Question I applied for an apartment and before getting approved I paid 700$ for them to hold it, I won't have enough for the rest of the deposit by the time I'm suppose to move in so will they just give the money back if I can't get the money?
Answer Hi and thanks for your question! Please note this updated answer, revised for clarity: I hate to be the bearer of bad news, but just reading this, it looks like you might have signed a lease and given a first month's rent as a deposit. Leases contain a beginning date. If you signed a lease, that's a binding contract between you and the landlord, probably for a term of one year. But you may have a way out of that contract, and it'll likely cost you that $700 and possibly a month's rent. Leases usually have a 30-day cancellation notice clause in them. For example, if you get a job offer in another city, you'd need to give notice to break your lease. I broke a lease two years ago when I moved halfway across the country.. I gave an exact date I'd be out and I began moving my stuff out bit by bit. As long as none of your possessions are in the space and you have no keys to the space, you don't occupy the space. So you could send a letter dated today saying you plan to no longer occupy the space as of 30 days from date of the letter. At most, because you can't move out before you have possession of the space, assuming the cancellation term is 30 dsys, a standard assumption in real estate is that one month is 30 days, you'll have to pay that month of rent. You will likely lose that deposit. This is an opinion based more than twenty years in commercial real estate in property managemt, including ten years an agent for owner. But a lease is a lease, a property is a property, regardless of commercial or residential. This should not be construed as legal advice. If you believe you have a legal issue, you should connect an attorney in your area who's familiar with landlord - tenants laws where you live.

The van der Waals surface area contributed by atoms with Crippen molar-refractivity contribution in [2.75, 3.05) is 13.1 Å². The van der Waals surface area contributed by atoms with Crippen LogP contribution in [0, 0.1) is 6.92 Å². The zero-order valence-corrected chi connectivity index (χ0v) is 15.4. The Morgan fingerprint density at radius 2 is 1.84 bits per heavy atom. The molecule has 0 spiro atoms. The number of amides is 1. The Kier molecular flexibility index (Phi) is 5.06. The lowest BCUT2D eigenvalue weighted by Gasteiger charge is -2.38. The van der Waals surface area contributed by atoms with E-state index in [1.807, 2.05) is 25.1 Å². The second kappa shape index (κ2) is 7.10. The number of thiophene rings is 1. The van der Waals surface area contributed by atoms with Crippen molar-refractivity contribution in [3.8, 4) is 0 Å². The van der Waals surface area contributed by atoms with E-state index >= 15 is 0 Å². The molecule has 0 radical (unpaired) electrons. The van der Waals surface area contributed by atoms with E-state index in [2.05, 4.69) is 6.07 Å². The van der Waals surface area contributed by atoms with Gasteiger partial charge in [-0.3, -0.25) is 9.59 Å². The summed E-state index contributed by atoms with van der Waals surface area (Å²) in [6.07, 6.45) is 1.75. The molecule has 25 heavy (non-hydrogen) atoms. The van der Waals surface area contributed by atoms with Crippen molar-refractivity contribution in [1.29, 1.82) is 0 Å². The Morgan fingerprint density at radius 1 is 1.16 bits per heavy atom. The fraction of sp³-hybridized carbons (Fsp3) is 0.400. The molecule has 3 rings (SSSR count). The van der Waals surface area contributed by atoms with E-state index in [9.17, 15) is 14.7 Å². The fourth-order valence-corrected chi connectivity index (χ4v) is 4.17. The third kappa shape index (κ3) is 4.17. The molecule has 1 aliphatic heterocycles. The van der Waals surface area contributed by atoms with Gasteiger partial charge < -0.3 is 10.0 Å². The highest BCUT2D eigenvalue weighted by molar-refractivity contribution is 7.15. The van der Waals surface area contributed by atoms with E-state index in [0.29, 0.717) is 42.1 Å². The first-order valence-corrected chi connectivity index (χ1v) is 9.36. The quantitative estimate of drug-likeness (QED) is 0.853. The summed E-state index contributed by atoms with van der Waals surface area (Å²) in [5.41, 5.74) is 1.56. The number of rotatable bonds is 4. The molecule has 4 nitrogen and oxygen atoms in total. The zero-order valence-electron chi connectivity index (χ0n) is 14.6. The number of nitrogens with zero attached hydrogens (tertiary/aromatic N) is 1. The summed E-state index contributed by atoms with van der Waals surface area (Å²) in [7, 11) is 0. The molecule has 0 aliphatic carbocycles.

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I have several years of experience in commercial property management, particularly in tenant retention but also in day-to-day tenant relations and service. Tenant relations and property management are the same whether residential or commercial--everyone takes he same licensing classes. It's the practical work experience that differentiates the two. I can answer questions relating to general topics but by law, because I was formerly licensed as a Real Estate Salesperson by The Missouri Real Estate Commission (2005-2014), I cannot give legal advice and as per Items #4 and #5 of the AllExperts User Agreement, and my answers may not be construed as such.
I began my career in property management with the residence hall operations at a large state university. I worked with everything that had to do with the tenants (students), from directly managing front desk operations to working behind-the-scenes with support staff. Professionally, for over six years, I was a member of a property management team which managed dozens of commercial and residential properties in Downtown Washington, DC; Arlington, Virginia; and Bethesda, Maryland. I also have an additional ten years of experience as a management agent for an absentee owner in Saint Louis, Missouri. I retired early in 2014 and I now live in Florida, which has provided me the experience of interaction with Homeowners' Associations (HOAs). Some of my Answers have reflected this experience.
Organizations Former member, Washington Area Concierge Association (WACA), Washington, DC
Former member, St. Louis Association of REALTORS.
Education/Credentials BA Speech Communication, University of Maryland, 1993
Graduate of American School of Real Estate, St. Louis, Missouri, 2005
Certified Property Management Specialist (CPS), 2010
Successful completion of Continuing Education courses in Ethics, Diversity